The three men in question were Dr Patrick Hillary, they President of Ireland, Mr Jack Lynch, then Taoiseach and Liam O Morchu who was then at the height of his TV fame. Give them their due, they exchanged pleasantries but at the time, I think Paddy and myself were more interested in the goodies being served at the table. But there we were the famous 5!

I was downing the second slice of apple tart when the door opened and a Tipperary official entered. Looking over, he had for our table. I could see the veins bulging in his neck.  “OUT”, “ye have no business in here!”

Wiping the juice of the tart from my lips, I whispered to my friend,  “Paddy” I said “he must mean us. It is hardly the other 3 he was talking to!”

Like the fallen angel cast from paradise,  those the seven steps to the door were like an eternity as I walked them the words of the gospel flashed through my mind : “ he that exalted himself shall be humbled.”

Later we found out there was tea for us but Paddy and myself were directed to the wrong room.

Oh yes! Have you solved who played in Tralee on the day of the Cork v Dublin All-Ireland semi final?

If you remember that was the festival of Kerry Sunday and who played in Tralee- none other than James Last and his world famous orchestra.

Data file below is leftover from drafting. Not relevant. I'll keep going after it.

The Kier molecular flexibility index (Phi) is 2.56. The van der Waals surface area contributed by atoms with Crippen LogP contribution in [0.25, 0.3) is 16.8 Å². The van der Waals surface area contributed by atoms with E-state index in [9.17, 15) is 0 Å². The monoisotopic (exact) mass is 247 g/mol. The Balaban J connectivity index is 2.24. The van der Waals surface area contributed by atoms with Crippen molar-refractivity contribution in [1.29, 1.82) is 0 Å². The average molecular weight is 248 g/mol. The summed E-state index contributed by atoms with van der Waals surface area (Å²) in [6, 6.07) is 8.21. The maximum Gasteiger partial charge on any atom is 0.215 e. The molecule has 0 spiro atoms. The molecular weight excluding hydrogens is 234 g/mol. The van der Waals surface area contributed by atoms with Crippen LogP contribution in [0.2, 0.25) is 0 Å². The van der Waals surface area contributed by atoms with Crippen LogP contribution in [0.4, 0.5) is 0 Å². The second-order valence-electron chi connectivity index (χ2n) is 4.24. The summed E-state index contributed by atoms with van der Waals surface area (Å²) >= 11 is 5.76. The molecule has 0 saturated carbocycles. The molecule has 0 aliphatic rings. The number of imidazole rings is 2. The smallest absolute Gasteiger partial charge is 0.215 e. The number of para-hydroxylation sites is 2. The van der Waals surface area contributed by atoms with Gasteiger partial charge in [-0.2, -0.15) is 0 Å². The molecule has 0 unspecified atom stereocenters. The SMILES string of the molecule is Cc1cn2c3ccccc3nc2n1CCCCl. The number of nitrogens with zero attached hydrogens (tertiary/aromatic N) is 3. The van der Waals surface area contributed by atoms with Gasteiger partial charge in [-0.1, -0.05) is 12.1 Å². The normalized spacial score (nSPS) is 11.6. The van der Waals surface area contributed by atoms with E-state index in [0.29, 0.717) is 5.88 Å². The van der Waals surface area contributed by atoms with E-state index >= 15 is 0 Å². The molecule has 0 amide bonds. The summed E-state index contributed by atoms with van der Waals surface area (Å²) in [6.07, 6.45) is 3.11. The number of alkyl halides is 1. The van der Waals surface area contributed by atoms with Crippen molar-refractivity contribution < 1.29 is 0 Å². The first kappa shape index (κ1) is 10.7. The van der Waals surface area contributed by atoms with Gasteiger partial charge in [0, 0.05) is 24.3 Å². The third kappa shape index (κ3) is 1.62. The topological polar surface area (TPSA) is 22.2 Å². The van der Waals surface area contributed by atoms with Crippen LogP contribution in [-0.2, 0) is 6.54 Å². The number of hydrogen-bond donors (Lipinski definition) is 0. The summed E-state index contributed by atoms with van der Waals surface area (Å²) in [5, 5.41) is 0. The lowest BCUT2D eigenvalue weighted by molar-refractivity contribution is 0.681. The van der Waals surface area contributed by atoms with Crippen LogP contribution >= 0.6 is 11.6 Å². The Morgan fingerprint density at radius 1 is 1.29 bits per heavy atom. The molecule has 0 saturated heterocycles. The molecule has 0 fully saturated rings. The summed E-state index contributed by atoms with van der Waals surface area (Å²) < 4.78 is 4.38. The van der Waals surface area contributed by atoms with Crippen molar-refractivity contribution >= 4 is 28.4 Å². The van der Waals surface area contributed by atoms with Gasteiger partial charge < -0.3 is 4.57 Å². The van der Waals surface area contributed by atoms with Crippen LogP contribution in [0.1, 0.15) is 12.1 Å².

So, dear readers, the next time you attend a match spare a thought and a kind word for the man you part your money to- THE MAN BEHIND THE WIRE.


From my Mailbag

All sorts of lovely people email me. Here are just a few examples  I would like to share with our little Listowel Connection community today;

Hello Mary,

I'd like you to know that with your reports, photos, videos, etc. of Listowel, I'm beginning to feel as if I live there, too.  So, I am, now, a resident of Listowel and of Santa Cruz, at the same time.




Ms. Cogan
I am a student of the History of Art and Architecture in Dublin's Trinity College. The subject for my final year dissertation is Irish industrial architecture in the Lemass Era. I was delighted to come across your blog through my online research. I believe that the Jowika (Imperial Stag) factory has now been demolished. Am I right in this regard? It appeared to have been a beautifully designed building and one deserving of appreciation and study.
Is it possible that you might be able to put me in contact with a previous employee of the company who could tell me more about the factory building itself?

Best regards,



Dear Mary,
Just a note to tell you that Billy Keanes new book is available on Amazon USA for all your US readers.I just bought it.

Hope you're keeping well and thanks so much for such an interesting and thoughtful blog. I really enjoy it and it makes a huge and uplifting  difference in my life in NY !
Thank you Mary and you  be well!
Mary (ORourke)NY 
Formerly of 91 Church Street, Listowel.


Humans of Listowel

Catherine Moylan, recently elected vice chairperson of Listowel Writers' Week and Máire Logue, Festival Administrator.